In this post, I’m going to focus on one of the most important theological differences I find between Buddhism and Quakerism. Now given the wide diversity of beliefs in both Buddhism and Quakerism, this post is going to involve lots of generalities and is just my understanding of what are the foundations of both religions, regardless of whether all Buddhists and all Quakers currently believe in these foundations or not.

This foundational difference is the concept of God. In Buddhism, there is no God, at least not in the personal, creative (as in, creator of the Universe) sense. The universe and all its inhabitants are, ultimately, ruled by karma, the law of cause and effect. In this sense, Buddhism is very scientific: because this happened, this then came to be, and so on. Pema Chödröm has this to say about the belief in a personal God, the kind of God who actually cares about you as an individual and interacts in the world:

“The difference between theism and nontheism is not whether one does or does not believe in God… Theism is a deep-seated conviction that there’s some hand to hold: if we just do the right things, someone will appreciate us and take care of us… Nontheism is relaxing with the ambiguity and uncertainty of the present moment without reaching for anything to protect ourselves.”

Quakerism, on the other hand, has a foundational belief in the existence of a personal God. We sit in Meeting for Worship waiting to be Moved by Him (or Her or It or Whatever), and if we are so Moved, we stand and share the message. We believe that one can be Led. We have clearness committees to test Leadings. Now whether all Quakers today would agree that a personal God exists, we clearly believe that there is Something that has the ability to lead us. We believe in Something that can call us to an action or an inaction. We believe all can have a personal relationship with this Something without the need of a priest or outward sacraments.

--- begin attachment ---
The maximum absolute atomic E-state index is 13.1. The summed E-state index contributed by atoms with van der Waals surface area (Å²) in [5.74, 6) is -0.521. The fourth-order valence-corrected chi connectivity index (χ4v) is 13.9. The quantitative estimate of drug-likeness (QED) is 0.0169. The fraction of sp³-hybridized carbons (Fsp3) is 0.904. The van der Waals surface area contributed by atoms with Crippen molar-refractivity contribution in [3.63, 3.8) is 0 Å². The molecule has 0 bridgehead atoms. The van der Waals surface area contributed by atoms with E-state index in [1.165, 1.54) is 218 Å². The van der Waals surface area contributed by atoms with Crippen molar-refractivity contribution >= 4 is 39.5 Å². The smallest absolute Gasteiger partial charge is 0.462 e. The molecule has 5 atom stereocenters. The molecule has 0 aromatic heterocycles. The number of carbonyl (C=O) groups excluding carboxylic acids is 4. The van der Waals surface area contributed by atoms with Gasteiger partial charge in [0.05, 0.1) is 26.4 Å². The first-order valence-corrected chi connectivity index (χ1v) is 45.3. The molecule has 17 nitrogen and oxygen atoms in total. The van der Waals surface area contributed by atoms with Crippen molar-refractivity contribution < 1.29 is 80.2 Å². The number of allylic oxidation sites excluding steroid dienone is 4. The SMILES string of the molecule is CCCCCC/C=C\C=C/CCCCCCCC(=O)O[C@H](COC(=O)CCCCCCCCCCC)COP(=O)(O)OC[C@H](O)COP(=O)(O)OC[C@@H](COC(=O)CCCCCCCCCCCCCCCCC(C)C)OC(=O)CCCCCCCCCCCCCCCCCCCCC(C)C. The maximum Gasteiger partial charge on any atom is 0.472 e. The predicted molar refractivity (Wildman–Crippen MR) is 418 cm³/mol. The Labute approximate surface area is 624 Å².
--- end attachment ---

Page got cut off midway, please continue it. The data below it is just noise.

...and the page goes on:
Now whether Quakers today would name this Something God, Jesus, the Holy Spirit, the Light Within, Allah, Nature, or Our Inner Goodness, this belief is not one that is found—as far as I know—within Buddhism.

The belief that I can be led—personally—by the Something seems at odds with the Buddhist belief in karma. How does a Something that can interact with me personally fit in with the Buddhist understanding of the universe as a mechanism of karma? How does that work?

It doesn’t seem to work, to be honest. Buddhist and Quaker dogma aren’t the same. They are inherently different. They come from different foundations: Quakerism is founded upon the idea of a Creator God, specifically the God of Jesus, that is accessible to all people; while Buddhism is founded upon the idea that anyone, despite current caste and past karma, can become enlightened and free from this world of suffering by practicing the Noble Eightfold Path. Quakerism in a sense encourages the individual—one has a personal relationship with God, one can be led—while Buddhism discourages the individual—the idea of a Self is ultimately a delusion. And if that is true, then how can something that doesn’t truly exist be led?

Wow, I am really over-simplifying and generalizing, aren’t I?